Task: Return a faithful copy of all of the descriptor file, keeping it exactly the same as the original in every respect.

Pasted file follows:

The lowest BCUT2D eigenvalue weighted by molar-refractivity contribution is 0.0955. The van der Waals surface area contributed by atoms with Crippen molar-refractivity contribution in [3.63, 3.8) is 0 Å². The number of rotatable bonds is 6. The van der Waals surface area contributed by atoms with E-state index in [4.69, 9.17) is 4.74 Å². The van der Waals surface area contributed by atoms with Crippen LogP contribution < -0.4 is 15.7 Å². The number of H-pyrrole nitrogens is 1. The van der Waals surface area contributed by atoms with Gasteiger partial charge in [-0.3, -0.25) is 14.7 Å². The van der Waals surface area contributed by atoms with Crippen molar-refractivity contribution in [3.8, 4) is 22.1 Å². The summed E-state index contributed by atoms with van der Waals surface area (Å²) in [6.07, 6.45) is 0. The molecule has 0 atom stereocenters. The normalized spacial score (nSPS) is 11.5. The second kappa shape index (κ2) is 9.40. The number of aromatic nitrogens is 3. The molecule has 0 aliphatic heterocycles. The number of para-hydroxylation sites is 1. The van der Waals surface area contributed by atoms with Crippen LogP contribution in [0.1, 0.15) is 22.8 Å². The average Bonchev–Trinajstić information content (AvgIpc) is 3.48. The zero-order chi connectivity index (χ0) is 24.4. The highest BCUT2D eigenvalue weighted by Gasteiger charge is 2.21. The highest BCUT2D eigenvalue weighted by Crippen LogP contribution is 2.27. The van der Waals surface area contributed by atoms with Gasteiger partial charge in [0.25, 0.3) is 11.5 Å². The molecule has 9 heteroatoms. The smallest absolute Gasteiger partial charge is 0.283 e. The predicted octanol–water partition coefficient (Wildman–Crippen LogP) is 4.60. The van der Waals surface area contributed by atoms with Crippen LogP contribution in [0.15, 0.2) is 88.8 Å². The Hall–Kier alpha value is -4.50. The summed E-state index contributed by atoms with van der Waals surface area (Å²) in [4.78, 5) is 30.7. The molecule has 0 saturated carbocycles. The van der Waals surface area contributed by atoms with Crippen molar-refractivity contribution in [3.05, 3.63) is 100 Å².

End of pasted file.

The lowest BCUT2D eigenvalue weighted by molar-refractivity contribution is 0.0955. The van der Waals surface area contributed by atoms with Crippen molar-refractivity contribution in [3.63, 3.8) is 0 Å². The number of rotatable bonds is 6. The van der Waals surface area contributed by atoms with E-state index in [4.69, 9.17) is 4.74 Å². The van der Waals surface area contributed by atoms with Crippen LogP contribution < -0.4 is 15.7 Å². The number of H-pyrrole nitrogens is 1. The van der Waals surface area contributed by atoms with Gasteiger partial charge in [-0.3, -0.25) is 14.7 Å². The van der Waals surface area contributed by atoms with Crippen molar-refractivity contribution in [3.8, 4) is 22.1 Å². The summed E-state index contributed by atoms with van der Waals surface area (Å²) in [6.07, 6.45) is 0. The molecule has 0 atom stereocenters. The normalized spacial score (nSPS) is 11.5. The second kappa shape index (κ2) is 9.40. The number of aromatic nitrogens is 3. The molecule has 0 aliphatic heterocycles. The number of para-hydroxylation sites is 1. The van der Waals surface area contributed by atoms with Crippen LogP contribution in [0.1, 0.15) is 22.8 Å². The average Bonchev–Trinajstić information content (AvgIpc) is 3.48. The zero-order chi connectivity index (χ0) is 24.4. The highest BCUT2D eigenvalue weighted by Gasteiger charge is 2.21. The highest BCUT2D eigenvalue weighted by Crippen LogP contribution is 2.27. The van der Waals surface area contributed by atoms with Gasteiger partial charge in [0.25, 0.3) is 11.5 Å². The molecule has 9 heteroatoms. The smallest absolute Gasteiger partial charge is 0.283 e. The predicted octanol–water partition coefficient (Wildman–Crippen LogP) is 4.60. The van der Waals surface area contributed by atoms with Crippen LogP contribution in [0.15, 0.2) is 88.8 Å². The Hall–Kier alpha value is -4.50. The summed E-state index contributed by atoms with van der Waals surface area (Å²) in [4.78, 5) is 30.7. The molecule has 0 saturated carbocycles. The van der Waals surface area contributed by atoms with Crippen molar-refractivity contribution in [3.05, 3.63) is 100 Å².